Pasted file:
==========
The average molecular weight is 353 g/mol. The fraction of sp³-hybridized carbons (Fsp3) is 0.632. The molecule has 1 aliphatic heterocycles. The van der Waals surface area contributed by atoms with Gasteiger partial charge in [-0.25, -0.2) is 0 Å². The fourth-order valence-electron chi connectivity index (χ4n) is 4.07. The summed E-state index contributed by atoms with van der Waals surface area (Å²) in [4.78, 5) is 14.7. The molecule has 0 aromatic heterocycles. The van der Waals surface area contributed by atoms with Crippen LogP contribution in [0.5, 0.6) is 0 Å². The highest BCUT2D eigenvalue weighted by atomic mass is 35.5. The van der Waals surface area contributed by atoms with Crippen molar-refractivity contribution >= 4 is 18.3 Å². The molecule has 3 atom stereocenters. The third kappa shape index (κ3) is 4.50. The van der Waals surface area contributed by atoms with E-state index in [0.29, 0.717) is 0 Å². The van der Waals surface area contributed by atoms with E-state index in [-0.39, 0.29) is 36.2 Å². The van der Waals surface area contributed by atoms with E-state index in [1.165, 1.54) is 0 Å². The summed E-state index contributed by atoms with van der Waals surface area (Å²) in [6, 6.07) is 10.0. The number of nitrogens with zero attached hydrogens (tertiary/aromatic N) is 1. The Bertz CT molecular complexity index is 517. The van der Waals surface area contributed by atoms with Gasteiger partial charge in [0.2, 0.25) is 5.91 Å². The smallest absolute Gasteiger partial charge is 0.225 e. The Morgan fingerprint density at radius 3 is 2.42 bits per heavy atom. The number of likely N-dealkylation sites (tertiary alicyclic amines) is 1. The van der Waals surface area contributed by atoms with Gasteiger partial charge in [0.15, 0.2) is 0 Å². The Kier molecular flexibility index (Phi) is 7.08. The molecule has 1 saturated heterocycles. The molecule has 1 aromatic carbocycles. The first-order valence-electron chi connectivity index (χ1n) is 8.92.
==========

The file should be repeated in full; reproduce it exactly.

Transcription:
The average molecular weight is 353 g/mol. The fraction of sp³-hybridized carbons (Fsp3) is 0.632. The molecule has 1 aliphatic heterocycles. The van der Waals surface area contributed by atoms with Gasteiger partial charge in [-0.25, -0.2) is 0 Å². The fourth-order valence-electron chi connectivity index (χ4n) is 4.07. The summed E-state index contributed by atoms with van der Waals surface area (Å²) in [4.78, 5) is 14.7. The molecule has 0 aromatic heterocycles. The van der Waals surface area contributed by atoms with Crippen LogP contribution in [0.5, 0.6) is 0 Å². The highest BCUT2D eigenvalue weighted by atomic mass is 35.5. The van der Waals surface area contributed by atoms with Crippen molar-refractivity contribution >= 4 is 18.3 Å². The molecule has 3 atom stereocenters. The third kappa shape index (κ3) is 4.50. The van der Waals surface area contributed by atoms with E-state index in [0.29, 0.717) is 0 Å². The van der Waals surface area contributed by atoms with E-state index in [-0.39, 0.29) is 36.2 Å². The van der Waals surface area contributed by atoms with E-state index in [1.165, 1.54) is 0 Å². The summed E-state index contributed by atoms with van der Waals surface area (Å²) in [6, 6.07) is 10.0. The number of nitrogens with zero attached hydrogens (tertiary/aromatic N) is 1. The Bertz CT molecular complexity index is 517. The van der Waals surface area contributed by atoms with Gasteiger partial charge in [0.2, 0.25) is 5.91 Å². The smallest absolute Gasteiger partial charge is 0.225 e. The Morgan fingerprint density at radius 3 is 2.42 bits per heavy atom. The number of likely N-dealkylation sites (tertiary alicyclic amines) is 1. The van der Waals surface area contributed by atoms with Gasteiger partial charge in [0.15, 0.2) is 0 Å². The Kier molecular flexibility index (Phi) is 7.08. The molecule has 1 saturated heterocycles. The molecule has 1 aromatic carbocycles. The first-order valence-electron chi connectivity index (χ1n) is 8.92.